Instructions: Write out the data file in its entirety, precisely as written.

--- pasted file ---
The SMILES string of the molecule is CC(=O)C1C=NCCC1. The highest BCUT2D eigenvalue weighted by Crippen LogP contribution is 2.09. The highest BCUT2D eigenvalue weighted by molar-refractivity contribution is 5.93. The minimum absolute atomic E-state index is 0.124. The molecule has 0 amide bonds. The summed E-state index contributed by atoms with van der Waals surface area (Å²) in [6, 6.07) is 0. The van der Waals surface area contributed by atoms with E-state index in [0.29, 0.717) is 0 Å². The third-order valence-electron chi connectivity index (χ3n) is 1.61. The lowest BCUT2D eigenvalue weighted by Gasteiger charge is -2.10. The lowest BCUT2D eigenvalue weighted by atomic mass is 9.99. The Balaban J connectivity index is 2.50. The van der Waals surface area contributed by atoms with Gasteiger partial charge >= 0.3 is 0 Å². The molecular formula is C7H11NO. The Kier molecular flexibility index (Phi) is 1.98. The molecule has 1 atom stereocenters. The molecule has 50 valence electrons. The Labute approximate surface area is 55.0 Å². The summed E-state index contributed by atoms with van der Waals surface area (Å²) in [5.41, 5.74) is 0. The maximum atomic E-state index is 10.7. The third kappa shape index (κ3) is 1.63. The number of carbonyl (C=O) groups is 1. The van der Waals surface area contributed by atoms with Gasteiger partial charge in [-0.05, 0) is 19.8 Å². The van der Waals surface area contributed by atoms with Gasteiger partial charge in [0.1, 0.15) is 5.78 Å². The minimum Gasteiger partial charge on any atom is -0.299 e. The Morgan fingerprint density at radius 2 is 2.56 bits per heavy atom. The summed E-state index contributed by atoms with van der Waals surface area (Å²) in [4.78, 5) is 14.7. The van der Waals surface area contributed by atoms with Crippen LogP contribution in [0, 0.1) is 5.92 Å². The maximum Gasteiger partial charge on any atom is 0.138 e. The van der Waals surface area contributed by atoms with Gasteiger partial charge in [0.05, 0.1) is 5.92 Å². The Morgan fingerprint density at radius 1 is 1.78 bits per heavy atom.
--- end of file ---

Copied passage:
The SMILES string of the molecule is CC(=O)C1C=NCCC1. The highest BCUT2D eigenvalue weighted by Crippen LogP contribution is 2.09. The highest BCUT2D eigenvalue weighted by molar-refractivity contribution is 5.93. The minimum absolute atomic E-state index is 0.124. The molecule has 0 amide bonds. The summed E-state index contributed by atoms with van der Waals surface area (Å²) in [6, 6.07) is 0. The van der Waals surface area contributed by atoms with E-state index in [0.29, 0.717) is 0 Å². The third-order valence-electron chi connectivity index (χ3n) is 1.61. The lowest BCUT2D eigenvalue weighted by Gasteiger charge is -2.10. The lowest BCUT2D eigenvalue weighted by atomic mass is 9.99. The Balaban J connectivity index is 2.50. The van der Waals surface area contributed by atoms with Gasteiger partial charge >= 0.3 is 0 Å². The molecular formula is C7H11NO. The Kier molecular flexibility index (Phi) is 1.98. The molecule has 1 atom stereocenters. The molecule has 50 valence electrons. The Labute approximate surface area is 55.0 Å². The summed E-state index contributed by atoms with van der Waals surface area (Å²) in [5.41, 5.74) is 0. The maximum atomic E-state index is 10.7. The third kappa shape index (κ3) is 1.63. The number of carbonyl (C=O) groups is 1. The van der Waals surface area contributed by atoms with Gasteiger partial charge in [-0.05, 0) is 19.8 Å². The van der Waals surface area contributed by atoms with Gasteiger partial charge in [0.1, 0.15) is 5.78 Å². The minimum Gasteiger partial charge on any atom is -0.299 e. The Morgan fingerprint density at radius 2 is 2.56 bits per heavy atom. The summed E-state index contributed by atoms with van der Waals surface area (Å²) in [4.78, 5) is 14.7. The van der Waals surface area contributed by atoms with Crippen LogP contribution in [0, 0.1) is 5.92 Å². The maximum Gasteiger partial charge on any atom is 0.138 e. The van der Waals surface area contributed by atoms with Gasteiger partial charge in [0.05, 0.1) is 5.92 Å². The Morgan fingerprint density at radius 1 is 1.78 bits per heavy atom.